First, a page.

2pm: The next day, Sunday, m25, when I got to 100 Centre Street, there were half a dozen Occupiers holding camp outside. They had a supply of food, water and cigarettes ready for anyone who might be released. There were several others inside the courtrooms as well; they were tracking docket numbers and arraignments, and liaising between the National Lawyers Guild, those of us on the outside, and off-site Jail Support coordinators.
The off-site coordinators handle a phone and text line that people can contact to insure the NLG has been notified of an arrest and to get information about a comrade after arrest. By reaching out to the jail support team via text and email, and the larger OWS community via Twitter, the team helps to make sure that people—jail support—are at the precinct or courthouse whenever someone is being detained. They also provide “Know Your Rights” and Jail Support training. This educates people on the roles and tasks that are essential to keeping track of our comrades as they move through the system. Additionally the training outlines the information required by the NLG during the arraignment process, as well as preparing for potential future court dates.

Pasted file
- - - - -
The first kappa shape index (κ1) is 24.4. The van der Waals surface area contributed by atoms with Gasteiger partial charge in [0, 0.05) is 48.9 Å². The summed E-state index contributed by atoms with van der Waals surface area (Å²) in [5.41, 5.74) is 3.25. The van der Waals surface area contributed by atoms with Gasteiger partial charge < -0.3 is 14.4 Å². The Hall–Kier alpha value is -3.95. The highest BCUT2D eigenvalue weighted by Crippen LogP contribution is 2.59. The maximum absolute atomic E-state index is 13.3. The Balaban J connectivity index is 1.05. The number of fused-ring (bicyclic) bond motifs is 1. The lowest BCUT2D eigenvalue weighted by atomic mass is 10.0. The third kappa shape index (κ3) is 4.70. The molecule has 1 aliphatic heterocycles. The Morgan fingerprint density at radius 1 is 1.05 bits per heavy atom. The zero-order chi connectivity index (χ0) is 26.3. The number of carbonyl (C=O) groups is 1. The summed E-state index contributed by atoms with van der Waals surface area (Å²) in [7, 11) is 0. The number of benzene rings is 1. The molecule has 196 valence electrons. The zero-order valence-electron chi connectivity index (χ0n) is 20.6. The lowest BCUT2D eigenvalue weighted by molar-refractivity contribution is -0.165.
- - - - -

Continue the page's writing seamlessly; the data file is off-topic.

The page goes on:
Although we are there specifically to provide support to Occupy Wall Street protestors, we will offer support to anyone getting out of jail, if it is within our means to do so. If we have food available, and they’re hungry, we feed them. If we have water or juice or coffee, and they want some, we give it to them. When people ask to bum or buy a cigarette—the most common post-release request—we oblige, free of charge.
This is arguably one of the most important and effective outreach efforts that OWS partakes in. The opportunity to talk with working class people, mostly black and Latin@, who are especially targeted by the NYPD, allows us to reach members of targeted communities on an incredibly personal level and make a connection between their situations and a larger political struggle. We’re all at the arbitrary control of the system, dehumanized for profit, and made to to struggle so others may gain.
Hopefully they share what they saw and talked to us about with their friends, families, and communities.